Another discussion on LinkedIn, this time about whether Agile is a methodology or just guidelines. The consensus seems to be guidelines, which seems to reflect the spirit of Agile better.
But at the same time, this view seems only to address Agile in the abstract, not Agile (or any other delivery model) as implemented in any real organisation. Which is a pity, because it is at that point that the strains will start to be felt if Agile remains no more than guidelines. On the other hand, to convert it to a formal corporate methodology would not only defeat much of its underlying philosophy and approach but also lead to Agile being ossified in the same way that waterfall – which was never inherently rigid or bureaucratic – was ossified by immature implementations and too much top-down corporate management freakery.
And of course, there have always been legitimate management reasons why Agile cannot be left to go its own way, any more than any other management tool. There will be inescapable (and entirely reasonable) status reporting, stakeholders will often want to know what progress is being made in non-Agile terms, and so on.
So, for any organisation that does not want to see something as promising as Agile degenerate into either paperwork or making it up as you go along, it is necessary to be rather more specific about how either an Agile-as-methodology or Agile-as-guidelines is implemented.
So even if Agile is to be forced into the mould of a corporate methodology, any self-respecting implementation can have features that prevent it from becoming rigid, inappropriate and self-defeating. For example:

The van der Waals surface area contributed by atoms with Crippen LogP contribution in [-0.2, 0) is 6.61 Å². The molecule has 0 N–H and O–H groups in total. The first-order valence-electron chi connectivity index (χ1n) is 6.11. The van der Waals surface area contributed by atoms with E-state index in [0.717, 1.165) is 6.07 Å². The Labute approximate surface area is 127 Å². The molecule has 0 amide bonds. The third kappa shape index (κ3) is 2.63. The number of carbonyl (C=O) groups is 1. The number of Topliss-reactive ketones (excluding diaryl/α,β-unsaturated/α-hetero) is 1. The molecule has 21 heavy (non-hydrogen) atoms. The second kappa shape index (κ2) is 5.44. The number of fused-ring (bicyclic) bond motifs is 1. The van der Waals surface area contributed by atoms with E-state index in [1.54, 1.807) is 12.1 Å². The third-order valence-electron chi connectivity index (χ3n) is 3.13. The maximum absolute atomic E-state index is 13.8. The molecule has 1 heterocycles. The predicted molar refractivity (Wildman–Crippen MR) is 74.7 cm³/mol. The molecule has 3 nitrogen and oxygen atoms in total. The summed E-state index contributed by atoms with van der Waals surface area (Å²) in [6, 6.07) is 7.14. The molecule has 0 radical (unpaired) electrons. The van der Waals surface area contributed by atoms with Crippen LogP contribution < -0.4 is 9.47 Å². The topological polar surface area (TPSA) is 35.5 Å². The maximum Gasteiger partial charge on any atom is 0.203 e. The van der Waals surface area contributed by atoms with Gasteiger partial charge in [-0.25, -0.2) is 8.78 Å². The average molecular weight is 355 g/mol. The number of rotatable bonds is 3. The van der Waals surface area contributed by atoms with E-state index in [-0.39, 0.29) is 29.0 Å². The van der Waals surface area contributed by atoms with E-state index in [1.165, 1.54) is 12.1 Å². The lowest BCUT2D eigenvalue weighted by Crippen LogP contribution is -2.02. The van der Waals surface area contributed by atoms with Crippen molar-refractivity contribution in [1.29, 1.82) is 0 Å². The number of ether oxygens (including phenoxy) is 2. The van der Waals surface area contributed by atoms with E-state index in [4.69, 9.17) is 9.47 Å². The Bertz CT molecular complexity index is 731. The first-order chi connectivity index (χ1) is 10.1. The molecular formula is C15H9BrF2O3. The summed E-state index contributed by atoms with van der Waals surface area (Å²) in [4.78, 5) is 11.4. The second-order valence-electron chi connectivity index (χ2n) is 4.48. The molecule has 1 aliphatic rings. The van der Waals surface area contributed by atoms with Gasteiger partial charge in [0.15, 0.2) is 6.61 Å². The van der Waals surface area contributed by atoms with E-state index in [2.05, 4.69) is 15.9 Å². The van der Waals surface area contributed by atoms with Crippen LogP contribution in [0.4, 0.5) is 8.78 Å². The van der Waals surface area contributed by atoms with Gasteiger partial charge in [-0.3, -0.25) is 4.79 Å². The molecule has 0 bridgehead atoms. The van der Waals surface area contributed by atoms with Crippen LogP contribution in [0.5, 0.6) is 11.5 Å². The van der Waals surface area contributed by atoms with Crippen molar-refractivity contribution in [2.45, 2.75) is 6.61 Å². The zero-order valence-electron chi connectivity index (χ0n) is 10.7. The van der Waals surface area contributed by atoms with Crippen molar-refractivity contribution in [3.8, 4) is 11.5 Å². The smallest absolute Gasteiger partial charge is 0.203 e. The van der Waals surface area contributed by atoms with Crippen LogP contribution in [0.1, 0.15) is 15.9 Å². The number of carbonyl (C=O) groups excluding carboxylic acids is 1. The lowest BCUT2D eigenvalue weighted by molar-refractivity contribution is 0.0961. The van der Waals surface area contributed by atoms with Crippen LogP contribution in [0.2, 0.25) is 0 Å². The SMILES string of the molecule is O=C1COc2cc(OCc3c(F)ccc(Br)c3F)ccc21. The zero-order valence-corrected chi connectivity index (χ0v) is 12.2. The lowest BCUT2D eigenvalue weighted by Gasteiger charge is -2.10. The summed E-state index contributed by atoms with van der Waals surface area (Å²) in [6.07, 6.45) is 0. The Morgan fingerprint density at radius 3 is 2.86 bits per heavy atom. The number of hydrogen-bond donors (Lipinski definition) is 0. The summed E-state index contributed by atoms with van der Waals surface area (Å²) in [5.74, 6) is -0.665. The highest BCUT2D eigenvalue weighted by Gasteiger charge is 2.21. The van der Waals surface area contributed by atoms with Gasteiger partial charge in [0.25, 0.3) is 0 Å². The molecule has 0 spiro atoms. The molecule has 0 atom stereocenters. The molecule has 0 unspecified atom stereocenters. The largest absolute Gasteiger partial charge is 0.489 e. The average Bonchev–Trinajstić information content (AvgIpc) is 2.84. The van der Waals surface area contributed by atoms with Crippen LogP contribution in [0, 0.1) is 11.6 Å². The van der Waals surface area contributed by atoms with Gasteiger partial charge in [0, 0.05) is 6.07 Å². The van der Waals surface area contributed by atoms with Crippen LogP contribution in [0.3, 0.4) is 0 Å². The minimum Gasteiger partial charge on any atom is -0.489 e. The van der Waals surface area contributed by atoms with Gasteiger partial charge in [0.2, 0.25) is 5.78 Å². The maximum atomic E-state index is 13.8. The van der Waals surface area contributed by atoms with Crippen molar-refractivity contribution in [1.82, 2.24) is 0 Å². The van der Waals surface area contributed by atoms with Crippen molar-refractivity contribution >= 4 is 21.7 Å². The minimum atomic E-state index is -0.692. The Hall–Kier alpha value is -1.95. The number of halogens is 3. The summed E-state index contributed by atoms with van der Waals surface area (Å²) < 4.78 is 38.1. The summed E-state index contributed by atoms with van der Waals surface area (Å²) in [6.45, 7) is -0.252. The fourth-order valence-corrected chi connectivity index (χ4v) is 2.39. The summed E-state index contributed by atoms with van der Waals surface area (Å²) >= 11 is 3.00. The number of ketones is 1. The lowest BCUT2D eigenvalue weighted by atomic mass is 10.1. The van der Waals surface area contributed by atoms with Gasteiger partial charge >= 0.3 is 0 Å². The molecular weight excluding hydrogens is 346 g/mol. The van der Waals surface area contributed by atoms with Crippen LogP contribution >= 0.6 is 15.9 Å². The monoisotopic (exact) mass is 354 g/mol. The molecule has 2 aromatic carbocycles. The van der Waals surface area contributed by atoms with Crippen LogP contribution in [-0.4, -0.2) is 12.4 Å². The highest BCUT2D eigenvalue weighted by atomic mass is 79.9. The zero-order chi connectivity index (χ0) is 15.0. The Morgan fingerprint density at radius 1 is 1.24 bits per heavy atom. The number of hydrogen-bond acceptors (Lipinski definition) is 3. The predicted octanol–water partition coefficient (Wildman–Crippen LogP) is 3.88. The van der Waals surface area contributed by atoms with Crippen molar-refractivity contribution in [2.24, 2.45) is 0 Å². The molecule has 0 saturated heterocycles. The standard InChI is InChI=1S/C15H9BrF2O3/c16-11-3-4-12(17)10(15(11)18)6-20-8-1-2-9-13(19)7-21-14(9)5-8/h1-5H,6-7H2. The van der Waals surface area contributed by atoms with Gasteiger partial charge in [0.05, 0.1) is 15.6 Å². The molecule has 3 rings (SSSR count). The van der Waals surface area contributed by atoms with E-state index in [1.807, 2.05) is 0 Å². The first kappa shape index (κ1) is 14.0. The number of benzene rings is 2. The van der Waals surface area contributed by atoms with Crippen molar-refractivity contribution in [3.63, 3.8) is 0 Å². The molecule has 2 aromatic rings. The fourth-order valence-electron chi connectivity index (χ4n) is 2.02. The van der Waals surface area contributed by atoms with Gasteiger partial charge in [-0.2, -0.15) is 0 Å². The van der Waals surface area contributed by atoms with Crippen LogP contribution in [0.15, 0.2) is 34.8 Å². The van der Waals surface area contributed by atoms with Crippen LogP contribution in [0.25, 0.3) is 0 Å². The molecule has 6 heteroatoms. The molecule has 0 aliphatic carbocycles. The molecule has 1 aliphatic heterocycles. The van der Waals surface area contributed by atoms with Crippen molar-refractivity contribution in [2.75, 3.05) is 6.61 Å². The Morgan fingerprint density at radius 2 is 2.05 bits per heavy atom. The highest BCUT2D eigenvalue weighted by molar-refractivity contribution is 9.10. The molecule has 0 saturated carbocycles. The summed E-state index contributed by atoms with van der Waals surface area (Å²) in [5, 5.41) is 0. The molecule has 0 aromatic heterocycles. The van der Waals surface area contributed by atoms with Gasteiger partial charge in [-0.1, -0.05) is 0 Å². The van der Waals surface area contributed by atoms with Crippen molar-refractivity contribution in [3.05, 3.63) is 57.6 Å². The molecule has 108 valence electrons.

- It will be specifically tailored to the type of work that is really being done.
- It will be abstract enough to permit considerable leeway for professional judgement.
- It will be fully scalable (no, not just big, medium and small).
- It will include user-friendly mechanisms for granting exceptions and waivers (including Agile’s trademark of massive discretion for the core delivery team and any participating users).
- It will include wide-ranging but rigorous (the very opposite of rigid) ranges of meaningful options.
- It will be implemented through training and tools, techniques and templates that make explicit the team’s authority to vary, depart from or just plain ignore ‘the rules’.
And so on.
I don’t see that any of this gets in the way of Agile, or how any complex organisation could safely or profitably implement it without at least a few of these quite standard methodology components.